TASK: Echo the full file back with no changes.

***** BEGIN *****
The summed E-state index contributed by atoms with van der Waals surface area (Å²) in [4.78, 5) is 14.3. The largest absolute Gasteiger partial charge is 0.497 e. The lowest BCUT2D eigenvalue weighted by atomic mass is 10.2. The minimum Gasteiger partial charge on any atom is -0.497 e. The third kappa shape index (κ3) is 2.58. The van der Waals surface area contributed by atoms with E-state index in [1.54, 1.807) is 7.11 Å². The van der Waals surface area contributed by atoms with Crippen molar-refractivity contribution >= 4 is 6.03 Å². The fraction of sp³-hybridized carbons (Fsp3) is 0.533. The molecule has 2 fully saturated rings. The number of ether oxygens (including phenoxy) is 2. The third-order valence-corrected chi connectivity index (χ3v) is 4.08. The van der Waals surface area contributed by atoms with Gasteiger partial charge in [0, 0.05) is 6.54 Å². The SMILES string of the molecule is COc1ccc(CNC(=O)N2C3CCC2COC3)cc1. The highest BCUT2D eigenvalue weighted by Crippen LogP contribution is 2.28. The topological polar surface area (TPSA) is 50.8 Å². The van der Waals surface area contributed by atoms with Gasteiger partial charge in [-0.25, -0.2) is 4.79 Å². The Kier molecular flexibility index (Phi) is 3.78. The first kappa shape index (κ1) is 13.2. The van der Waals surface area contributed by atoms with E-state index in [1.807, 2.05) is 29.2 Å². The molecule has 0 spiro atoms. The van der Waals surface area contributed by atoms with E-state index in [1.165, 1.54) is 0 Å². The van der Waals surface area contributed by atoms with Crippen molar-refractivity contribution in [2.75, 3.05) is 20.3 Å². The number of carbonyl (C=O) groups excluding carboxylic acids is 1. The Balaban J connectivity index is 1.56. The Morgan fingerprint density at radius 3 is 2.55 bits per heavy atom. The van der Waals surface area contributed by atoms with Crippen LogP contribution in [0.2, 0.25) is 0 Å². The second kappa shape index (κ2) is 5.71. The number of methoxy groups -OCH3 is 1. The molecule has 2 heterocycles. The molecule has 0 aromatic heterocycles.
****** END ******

The summed E-state index contributed by atoms with van der Waals surface area (Å²) in [4.78, 5) is 14.3. The largest absolute Gasteiger partial charge is 0.497 e. The lowest BCUT2D eigenvalue weighted by atomic mass is 10.2. The minimum Gasteiger partial charge on any atom is -0.497 e. The third kappa shape index (κ3) is 2.58. The van der Waals surface area contributed by atoms with E-state index in [1.54, 1.807) is 7.11 Å². The van der Waals surface area contributed by atoms with Crippen molar-refractivity contribution >= 4 is 6.03 Å². The fraction of sp³-hybridized carbons (Fsp3) is 0.533. The molecule has 2 fully saturated rings. The number of ether oxygens (including phenoxy) is 2. The third-order valence-corrected chi connectivity index (χ3v) is 4.08. The van der Waals surface area contributed by atoms with Gasteiger partial charge in [0, 0.05) is 6.54 Å². The SMILES string of the molecule is COc1ccc(CNC(=O)N2C3CCC2COC3)cc1. The highest BCUT2D eigenvalue weighted by Crippen LogP contribution is 2.28. The topological polar surface area (TPSA) is 50.8 Å². The van der Waals surface area contributed by atoms with Gasteiger partial charge in [-0.25, -0.2) is 4.79 Å². The Kier molecular flexibility index (Phi) is 3.78. The first kappa shape index (κ1) is 13.2. The van der Waals surface area contributed by atoms with E-state index in [1.807, 2.05) is 29.2 Å². The molecule has 0 spiro atoms. The van der Waals surface area contributed by atoms with E-state index in [1.165, 1.54) is 0 Å². The van der Waals surface area contributed by atoms with Crippen molar-refractivity contribution in [2.75, 3.05) is 20.3 Å². The number of carbonyl (C=O) groups excluding carboxylic acids is 1. The Balaban J connectivity index is 1.56. The Morgan fingerprint density at radius 3 is 2.55 bits per heavy atom. The van der Waals surface area contributed by atoms with Crippen LogP contribution in [0.2, 0.25) is 0 Å². The second kappa shape index (κ2) is 5.71. The number of methoxy groups -OCH3 is 1. The molecule has 2 heterocycles. The molecule has 0 aromatic heterocycles.